Aggressive Massu ends Roddick's winning run

With the possible exceptions of The Mousetrap and Coronation Street, all good runs come to an end, as Andy Roddick's did here yesterday. But the 21-year-old United States Open champion has achieved enough this season to offset the disappointment of his emphatic defeat by the Chilean Nicolas Massu, 7-6, 6-2, in the third round of the Madrid Masters.

Roddick had won 20 consecutive tournament matches until this first encounter with Massu and had lost only two of 31 matches since Wimbledon. The American was also on course to become the first player to win three successive Masters Series events since their inception in 1990.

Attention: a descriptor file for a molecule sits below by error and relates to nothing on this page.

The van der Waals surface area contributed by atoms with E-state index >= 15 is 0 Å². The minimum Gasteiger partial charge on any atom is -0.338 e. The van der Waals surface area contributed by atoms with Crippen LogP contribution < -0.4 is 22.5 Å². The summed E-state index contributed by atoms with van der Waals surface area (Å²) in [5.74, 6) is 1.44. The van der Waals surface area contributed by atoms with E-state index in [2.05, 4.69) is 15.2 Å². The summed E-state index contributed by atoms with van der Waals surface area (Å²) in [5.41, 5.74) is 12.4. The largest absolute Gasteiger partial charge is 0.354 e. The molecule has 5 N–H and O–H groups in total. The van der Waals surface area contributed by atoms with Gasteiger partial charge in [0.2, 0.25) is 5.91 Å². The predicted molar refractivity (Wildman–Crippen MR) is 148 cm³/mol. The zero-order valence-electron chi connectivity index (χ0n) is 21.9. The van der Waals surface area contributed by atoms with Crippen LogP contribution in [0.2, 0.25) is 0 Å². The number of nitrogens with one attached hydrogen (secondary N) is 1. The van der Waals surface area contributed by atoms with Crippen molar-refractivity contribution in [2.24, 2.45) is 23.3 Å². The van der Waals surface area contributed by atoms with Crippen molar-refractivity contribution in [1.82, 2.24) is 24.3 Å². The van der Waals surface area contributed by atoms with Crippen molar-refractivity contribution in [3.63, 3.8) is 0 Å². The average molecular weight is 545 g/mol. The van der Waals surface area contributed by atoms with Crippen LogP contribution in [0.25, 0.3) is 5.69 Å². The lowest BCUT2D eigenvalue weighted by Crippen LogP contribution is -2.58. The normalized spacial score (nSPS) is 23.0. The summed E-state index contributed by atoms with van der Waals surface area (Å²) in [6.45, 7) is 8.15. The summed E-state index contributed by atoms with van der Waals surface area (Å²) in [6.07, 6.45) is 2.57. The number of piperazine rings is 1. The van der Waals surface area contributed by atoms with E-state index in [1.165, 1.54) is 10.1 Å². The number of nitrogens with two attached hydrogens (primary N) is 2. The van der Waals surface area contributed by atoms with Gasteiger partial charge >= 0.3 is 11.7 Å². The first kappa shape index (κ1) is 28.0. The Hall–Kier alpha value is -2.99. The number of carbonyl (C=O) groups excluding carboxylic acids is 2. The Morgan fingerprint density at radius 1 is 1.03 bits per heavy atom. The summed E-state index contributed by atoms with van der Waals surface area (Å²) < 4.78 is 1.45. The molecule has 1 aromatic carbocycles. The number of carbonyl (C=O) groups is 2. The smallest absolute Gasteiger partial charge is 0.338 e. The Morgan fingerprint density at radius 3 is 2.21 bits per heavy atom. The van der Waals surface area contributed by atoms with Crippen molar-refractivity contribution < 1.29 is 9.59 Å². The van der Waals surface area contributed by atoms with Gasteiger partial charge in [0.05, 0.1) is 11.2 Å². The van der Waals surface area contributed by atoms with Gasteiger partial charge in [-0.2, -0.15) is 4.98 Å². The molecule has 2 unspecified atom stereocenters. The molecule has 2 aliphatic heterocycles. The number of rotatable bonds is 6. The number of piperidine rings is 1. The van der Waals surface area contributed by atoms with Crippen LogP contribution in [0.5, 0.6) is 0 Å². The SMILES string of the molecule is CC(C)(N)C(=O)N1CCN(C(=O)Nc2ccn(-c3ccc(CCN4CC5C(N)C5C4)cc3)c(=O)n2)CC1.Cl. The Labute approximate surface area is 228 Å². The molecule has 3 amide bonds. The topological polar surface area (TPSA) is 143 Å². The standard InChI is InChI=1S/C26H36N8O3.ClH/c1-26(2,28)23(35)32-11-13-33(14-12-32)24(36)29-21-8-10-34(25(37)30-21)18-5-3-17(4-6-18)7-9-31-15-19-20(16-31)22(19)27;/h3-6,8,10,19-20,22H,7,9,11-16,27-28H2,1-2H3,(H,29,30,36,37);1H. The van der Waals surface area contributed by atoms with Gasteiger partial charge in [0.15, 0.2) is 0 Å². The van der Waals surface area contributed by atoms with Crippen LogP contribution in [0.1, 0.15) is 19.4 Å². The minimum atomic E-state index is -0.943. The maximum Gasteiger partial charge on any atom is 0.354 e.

But the cracks evident in Roddick's tight second-round win against Max Mirnyi, of Belarus, on Wednesday developed into a chasm against Massu, who managed to out-serve and out-hit an opponent who has punished others in a similar fashion.

Like Mirnyi, Massu was almost crushed by Roddick's early assault, recovering from 5-2 down in the opening set to dictate the majority of the points thereafter. Massu could claim that he was the victim of a questionable call when broken for 2-4 in the first set, but his response came from his racket.

Once the Chilean broke back for 4-5, the whole pattern of the match changed. Massu became the aggressor, Roddick the man forced on to the backfoot.

Massu's serve became rock solid - his first serve percentage was 82 in the second set, and 74 per cent for the match, against Roddick's 54 per cent - and his nimble footwork enabled him to create winning angles for his groundstrokes.